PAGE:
Tbilisi Photo Festival first launched in 2010, spearheading the work of many young photographers little known outside of Georgia.
Eight editions later it has become not only the most important photo festival in the region but one of the major annual cultural events in the Caucasus. We teamed up with its co-founder and director, Nestan Nijaradze, to bring you some of the best known names and emerging talents from the country’s burgeoning photography scene.
This piece is co-published from our friends at the Calvert Journal. Find more stories about the often overlooked and underreported cultural happenings in the New East—stories from contemporary post-soviet Eastern Europe. See more of this story on their site here.
David Meskhi’s work revolves around stillness—the photographer captures quiet moments in the lives of Georgian youth—and movement, as reflected in “Higher,” a photo series focused on gymnasts. For Meskhi this brief moment of weightlessness, when the body is at its highest point in the air, is a break from reality. “Whenever humanity seems condemned to weight, I think I should fly like Perseus into a different space—I have to change my approach and look at the world from a different perspective, with a different logic.” The photographer quotes Italo Calvino when talking about this series, but the words also ring true for Meskhi’s later work. In 2015 he co-directed an award-winning documentary on skaters, When Earth Seems to Be Light, with Salome Machaidze and Tamuna Karumidze. More than a just another skating documentary, Meskhi follows the skating scene as the city erupts in demonstrations against the conservative government in the lead-up to the 2013 Georgian election.
Beso Uznadze is a Tbilisi-born photographer based in London. Upon graduating from the London College of Communication with a post-graduate diploma in photojournalism, Uznadze started working on long term projects revolving around Georgia and England—mostly photographing his friends and family in London and Tbilisi. Over the years, Uznadze has accumulated several awards for his work and his images have been shown at the National Portrait Gallery in 2004, 2008 and 2010.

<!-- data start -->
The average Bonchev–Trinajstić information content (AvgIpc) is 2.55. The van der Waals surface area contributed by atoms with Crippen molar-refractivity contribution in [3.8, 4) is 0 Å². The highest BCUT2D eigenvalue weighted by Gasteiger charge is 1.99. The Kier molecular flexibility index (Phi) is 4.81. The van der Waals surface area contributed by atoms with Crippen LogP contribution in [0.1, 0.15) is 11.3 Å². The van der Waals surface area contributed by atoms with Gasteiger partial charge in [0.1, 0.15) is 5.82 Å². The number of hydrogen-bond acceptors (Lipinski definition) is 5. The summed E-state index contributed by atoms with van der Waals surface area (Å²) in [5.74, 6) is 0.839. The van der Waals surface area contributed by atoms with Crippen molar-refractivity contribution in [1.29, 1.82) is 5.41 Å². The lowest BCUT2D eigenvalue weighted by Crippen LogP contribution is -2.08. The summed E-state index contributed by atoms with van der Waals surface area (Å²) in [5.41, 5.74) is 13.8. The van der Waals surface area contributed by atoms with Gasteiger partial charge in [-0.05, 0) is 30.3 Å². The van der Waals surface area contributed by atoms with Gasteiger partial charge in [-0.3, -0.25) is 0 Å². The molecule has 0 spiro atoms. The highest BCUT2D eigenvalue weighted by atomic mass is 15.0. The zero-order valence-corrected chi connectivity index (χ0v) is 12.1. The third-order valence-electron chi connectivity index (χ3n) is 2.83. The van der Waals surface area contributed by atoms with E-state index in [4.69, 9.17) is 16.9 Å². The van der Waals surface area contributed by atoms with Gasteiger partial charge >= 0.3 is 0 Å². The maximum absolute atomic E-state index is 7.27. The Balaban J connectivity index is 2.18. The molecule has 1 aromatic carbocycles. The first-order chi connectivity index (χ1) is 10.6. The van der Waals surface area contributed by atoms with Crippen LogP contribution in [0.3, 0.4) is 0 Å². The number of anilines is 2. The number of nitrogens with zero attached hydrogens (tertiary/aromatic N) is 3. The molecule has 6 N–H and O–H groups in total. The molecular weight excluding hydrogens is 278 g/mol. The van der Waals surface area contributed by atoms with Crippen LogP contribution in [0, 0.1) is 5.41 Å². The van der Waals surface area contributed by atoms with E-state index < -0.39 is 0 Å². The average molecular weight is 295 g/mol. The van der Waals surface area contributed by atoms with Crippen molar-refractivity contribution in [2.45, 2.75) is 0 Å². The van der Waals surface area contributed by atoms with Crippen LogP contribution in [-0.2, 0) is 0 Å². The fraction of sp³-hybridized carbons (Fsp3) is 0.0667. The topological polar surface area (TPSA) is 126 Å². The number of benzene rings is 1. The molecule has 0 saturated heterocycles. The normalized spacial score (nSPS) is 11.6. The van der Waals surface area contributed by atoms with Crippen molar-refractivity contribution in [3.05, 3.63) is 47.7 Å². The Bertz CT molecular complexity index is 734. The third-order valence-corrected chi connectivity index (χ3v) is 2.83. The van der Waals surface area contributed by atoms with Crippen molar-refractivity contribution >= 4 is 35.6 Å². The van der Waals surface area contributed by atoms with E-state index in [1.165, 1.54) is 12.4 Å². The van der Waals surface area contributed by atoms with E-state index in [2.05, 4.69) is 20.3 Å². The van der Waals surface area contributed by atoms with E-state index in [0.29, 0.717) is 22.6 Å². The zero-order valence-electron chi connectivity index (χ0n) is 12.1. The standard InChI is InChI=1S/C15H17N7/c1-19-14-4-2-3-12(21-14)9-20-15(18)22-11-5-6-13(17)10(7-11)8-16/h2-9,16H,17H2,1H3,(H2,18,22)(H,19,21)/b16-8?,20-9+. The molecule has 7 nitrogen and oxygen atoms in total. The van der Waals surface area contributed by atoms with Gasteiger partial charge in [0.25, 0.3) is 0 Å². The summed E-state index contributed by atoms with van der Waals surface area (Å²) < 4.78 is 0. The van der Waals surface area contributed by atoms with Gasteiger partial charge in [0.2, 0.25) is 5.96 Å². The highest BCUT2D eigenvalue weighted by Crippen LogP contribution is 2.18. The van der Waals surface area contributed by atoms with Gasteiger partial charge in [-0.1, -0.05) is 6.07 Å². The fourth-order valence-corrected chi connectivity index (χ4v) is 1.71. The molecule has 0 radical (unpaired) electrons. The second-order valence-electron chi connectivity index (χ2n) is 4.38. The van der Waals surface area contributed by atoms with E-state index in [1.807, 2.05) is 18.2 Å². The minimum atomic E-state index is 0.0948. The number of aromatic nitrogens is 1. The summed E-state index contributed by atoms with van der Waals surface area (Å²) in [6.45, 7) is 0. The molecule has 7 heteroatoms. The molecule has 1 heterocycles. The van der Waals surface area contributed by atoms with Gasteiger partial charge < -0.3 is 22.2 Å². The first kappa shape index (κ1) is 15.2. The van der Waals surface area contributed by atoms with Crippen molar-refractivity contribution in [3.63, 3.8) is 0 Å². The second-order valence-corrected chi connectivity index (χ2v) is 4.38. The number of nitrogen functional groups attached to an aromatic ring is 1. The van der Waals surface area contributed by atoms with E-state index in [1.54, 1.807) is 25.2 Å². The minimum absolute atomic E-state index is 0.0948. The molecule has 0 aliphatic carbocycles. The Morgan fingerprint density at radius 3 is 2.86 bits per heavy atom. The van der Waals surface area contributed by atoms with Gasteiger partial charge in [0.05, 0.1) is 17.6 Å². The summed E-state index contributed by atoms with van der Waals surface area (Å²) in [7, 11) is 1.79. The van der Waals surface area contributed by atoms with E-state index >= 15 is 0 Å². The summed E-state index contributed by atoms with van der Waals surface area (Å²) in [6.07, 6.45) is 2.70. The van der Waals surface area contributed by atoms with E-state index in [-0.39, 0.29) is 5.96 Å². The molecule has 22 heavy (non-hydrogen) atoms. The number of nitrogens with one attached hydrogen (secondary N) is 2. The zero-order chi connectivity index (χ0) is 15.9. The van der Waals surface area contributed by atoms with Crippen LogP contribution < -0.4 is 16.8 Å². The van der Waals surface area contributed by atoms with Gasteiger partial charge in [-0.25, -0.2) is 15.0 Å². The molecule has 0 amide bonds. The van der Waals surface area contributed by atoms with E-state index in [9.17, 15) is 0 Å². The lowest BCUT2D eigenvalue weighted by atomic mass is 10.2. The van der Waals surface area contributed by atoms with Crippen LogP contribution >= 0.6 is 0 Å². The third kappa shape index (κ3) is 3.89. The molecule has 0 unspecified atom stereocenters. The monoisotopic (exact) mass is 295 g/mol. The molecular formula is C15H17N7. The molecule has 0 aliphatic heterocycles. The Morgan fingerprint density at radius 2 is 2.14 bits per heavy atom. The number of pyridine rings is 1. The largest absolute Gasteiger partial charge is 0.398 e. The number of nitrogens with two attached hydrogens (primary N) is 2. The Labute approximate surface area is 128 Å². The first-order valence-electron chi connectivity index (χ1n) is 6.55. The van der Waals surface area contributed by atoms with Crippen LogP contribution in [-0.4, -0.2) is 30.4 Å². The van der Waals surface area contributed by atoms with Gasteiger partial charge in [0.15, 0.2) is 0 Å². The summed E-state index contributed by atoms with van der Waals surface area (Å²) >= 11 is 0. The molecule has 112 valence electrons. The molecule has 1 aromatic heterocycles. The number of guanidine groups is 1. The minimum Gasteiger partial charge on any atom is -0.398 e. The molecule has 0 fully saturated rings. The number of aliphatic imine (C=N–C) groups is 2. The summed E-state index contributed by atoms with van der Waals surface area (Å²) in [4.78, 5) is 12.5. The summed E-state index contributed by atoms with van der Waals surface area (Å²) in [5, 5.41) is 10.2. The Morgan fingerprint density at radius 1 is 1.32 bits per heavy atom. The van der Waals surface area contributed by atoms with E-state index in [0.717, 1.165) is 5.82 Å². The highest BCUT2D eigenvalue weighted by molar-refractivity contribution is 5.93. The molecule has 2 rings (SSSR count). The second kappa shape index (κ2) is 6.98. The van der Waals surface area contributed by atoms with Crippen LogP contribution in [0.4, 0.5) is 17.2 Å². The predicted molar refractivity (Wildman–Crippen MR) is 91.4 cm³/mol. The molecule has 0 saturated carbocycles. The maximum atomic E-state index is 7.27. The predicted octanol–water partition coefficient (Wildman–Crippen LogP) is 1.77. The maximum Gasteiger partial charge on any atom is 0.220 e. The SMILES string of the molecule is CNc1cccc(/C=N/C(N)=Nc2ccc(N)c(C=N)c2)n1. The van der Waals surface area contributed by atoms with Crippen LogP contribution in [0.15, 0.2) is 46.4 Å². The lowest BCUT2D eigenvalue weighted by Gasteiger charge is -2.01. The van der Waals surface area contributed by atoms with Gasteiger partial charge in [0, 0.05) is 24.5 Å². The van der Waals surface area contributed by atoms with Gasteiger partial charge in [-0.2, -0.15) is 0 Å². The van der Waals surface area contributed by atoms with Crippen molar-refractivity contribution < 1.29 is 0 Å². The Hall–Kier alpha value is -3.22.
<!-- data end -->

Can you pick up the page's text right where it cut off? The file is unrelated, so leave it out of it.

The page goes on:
Natela Grigalashvili is an outstanding figure of the new wave of Georgian photography since the turn of the millennium. “Village of the Mice” is a personal project that Grigalashvili has been working on for more than 20 years. The series is taken in her native village, Tagveti, in central Georgia. Grigalashvili frequently visited the village during her time studying and working in the capital. Photography became a way for her to keep a vivid connection with the “universe” of her village. “Village of the Mice” is also a ‘visual pastoral,’ a timeless story of a return to one’s roots and escape from the violence of the modern changing world.
Dina Oganova (aka DIKARKA) is a Georgian freelance documentary photographer based between Georgia, Ukraine and other ex-Soviet countries, working on long-term projects. “My Place” is a vast portrait of the first generation in post-USSR, independent Georgia. Living through the economic and cultural changes that followed the destruction of the communist system, this is a generation that has had to find a way of breaking free from the dogmas of the Soviet era to establish its own place in the world.
After the collapse of the USSR and the brutal political, economic and social changes that followed, a large number of Georgians were forced to leave their country to go abroad in search of employment. Since the early ’90s, a large number of women have abandoned their families for the USA, Russia, Europe or Turkey to work illegally and send money back home. “Four Rooms” by George Shengelia tells the story of Salome, Irina, Kathy, Khatuna, Dali, Nazi, Laly, Eka, Nino—nine Georgian women, all illegal workers living together in one apartment in Florence, Italy. Shengelia first moved to Florence in 2009, where he became interested in art and photography, and eventually studied photojournalism at the school of Marangoni in 2012. He moved back to Tbilisi after finishing Four Rooms, his first major project, a year later.
Guram Tsibakhashvili is one of the central figures of the contemporary Georgian artistic scene. His contribution has been crucial to the development of the new wave of Georgian photography. Tsibakahshili’s work ranges from pure documentary to conceptual art, synthesising photography with text, drawings and other media. “Definitions,” a black-and-white photo series with handwritten text and painted details, implements red drawings as symbols of Georgia’s Soviet past.
Return from the Prodigal Son is a series by young photographer Tinatin Kiguradze, who is mostly known for her conceptual photo projects. The project focuses on a community of migrants from African and Asian countries that settled in Georgia to find work or further their studies. Kiguradze photographed the migrants and asked them to write small texts explaining their reasons for coming to Georgia. Kiguradze says she tries to analyze a paradox through her work: while a lot of Georgians are moving abroad to work illegally, at the same time the country is becoming a prime destination for those looking to settle there from elsewhere.